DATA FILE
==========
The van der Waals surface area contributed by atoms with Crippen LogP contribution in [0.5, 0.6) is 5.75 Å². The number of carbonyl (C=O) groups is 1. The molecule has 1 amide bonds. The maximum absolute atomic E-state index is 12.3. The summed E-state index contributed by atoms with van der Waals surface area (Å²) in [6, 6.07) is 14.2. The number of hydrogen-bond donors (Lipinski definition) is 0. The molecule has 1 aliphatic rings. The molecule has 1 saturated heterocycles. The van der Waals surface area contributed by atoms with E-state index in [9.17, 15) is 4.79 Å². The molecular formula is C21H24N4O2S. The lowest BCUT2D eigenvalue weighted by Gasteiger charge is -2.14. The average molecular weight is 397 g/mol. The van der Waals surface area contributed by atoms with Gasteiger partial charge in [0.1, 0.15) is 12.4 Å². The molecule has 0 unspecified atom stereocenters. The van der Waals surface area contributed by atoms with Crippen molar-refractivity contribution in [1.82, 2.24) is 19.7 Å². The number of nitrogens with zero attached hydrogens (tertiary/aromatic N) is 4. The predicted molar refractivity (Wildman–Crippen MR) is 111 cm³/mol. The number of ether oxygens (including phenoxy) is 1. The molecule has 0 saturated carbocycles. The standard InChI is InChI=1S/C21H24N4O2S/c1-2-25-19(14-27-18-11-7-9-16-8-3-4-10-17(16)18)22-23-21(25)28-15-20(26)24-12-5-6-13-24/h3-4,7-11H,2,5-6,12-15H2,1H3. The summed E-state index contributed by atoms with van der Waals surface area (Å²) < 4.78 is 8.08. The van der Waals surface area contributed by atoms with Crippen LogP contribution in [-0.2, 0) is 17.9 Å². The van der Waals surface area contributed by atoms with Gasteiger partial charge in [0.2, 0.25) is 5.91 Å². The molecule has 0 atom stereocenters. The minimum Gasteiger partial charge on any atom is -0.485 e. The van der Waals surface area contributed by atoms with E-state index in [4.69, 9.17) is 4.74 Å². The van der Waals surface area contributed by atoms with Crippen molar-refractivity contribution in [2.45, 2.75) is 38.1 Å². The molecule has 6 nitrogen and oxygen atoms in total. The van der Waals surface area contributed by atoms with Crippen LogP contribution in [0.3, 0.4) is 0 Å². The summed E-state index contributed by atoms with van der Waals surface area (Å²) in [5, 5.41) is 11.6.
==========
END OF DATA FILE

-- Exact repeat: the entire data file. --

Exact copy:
The van der Waals surface area contributed by atoms with Crippen LogP contribution in [0.5, 0.6) is 5.75 Å². The number of carbonyl (C=O) groups is 1. The molecule has 1 amide bonds. The maximum absolute atomic E-state index is 12.3. The summed E-state index contributed by atoms with van der Waals surface area (Å²) in [6, 6.07) is 14.2. The number of hydrogen-bond donors (Lipinski definition) is 0. The molecule has 1 aliphatic rings. The molecule has 1 saturated heterocycles. The van der Waals surface area contributed by atoms with E-state index in [9.17, 15) is 4.79 Å². The molecular formula is C21H24N4O2S. The lowest BCUT2D eigenvalue weighted by Gasteiger charge is -2.14. The average molecular weight is 397 g/mol. The van der Waals surface area contributed by atoms with Gasteiger partial charge in [0.1, 0.15) is 12.4 Å². The molecule has 0 unspecified atom stereocenters. The van der Waals surface area contributed by atoms with Crippen molar-refractivity contribution in [1.82, 2.24) is 19.7 Å². The number of nitrogens with zero attached hydrogens (tertiary/aromatic N) is 4. The predicted molar refractivity (Wildman–Crippen MR) is 111 cm³/mol. The number of ether oxygens (including phenoxy) is 1. The molecule has 0 saturated carbocycles. The standard InChI is InChI=1S/C21H24N4O2S/c1-2-25-19(14-27-18-11-7-9-16-8-3-4-10-17(16)18)22-23-21(25)28-15-20(26)24-12-5-6-13-24/h3-4,7-11H,2,5-6,12-15H2,1H3. The summed E-state index contributed by atoms with van der Waals surface area (Å²) < 4.78 is 8.08. The van der Waals surface area contributed by atoms with Crippen LogP contribution in [-0.2, 0) is 17.9 Å². The van der Waals surface area contributed by atoms with Gasteiger partial charge in [0.2, 0.25) is 5.91 Å². The molecule has 0 atom stereocenters. The minimum Gasteiger partial charge on any atom is -0.485 e. The van der Waals surface area contributed by atoms with E-state index in [4.69, 9.17) is 4.74 Å². The van der Waals surface area contributed by atoms with Crippen molar-refractivity contribution in [2.45, 2.75) is 38.1 Å². The molecule has 6 nitrogen and oxygen atoms in total. The van der Waals surface area contributed by atoms with Crippen LogP contribution in [0.3, 0.4) is 0 Å². The summed E-state index contributed by atoms with van der Waals surface area (Å²) in [5, 5.41) is 11.6.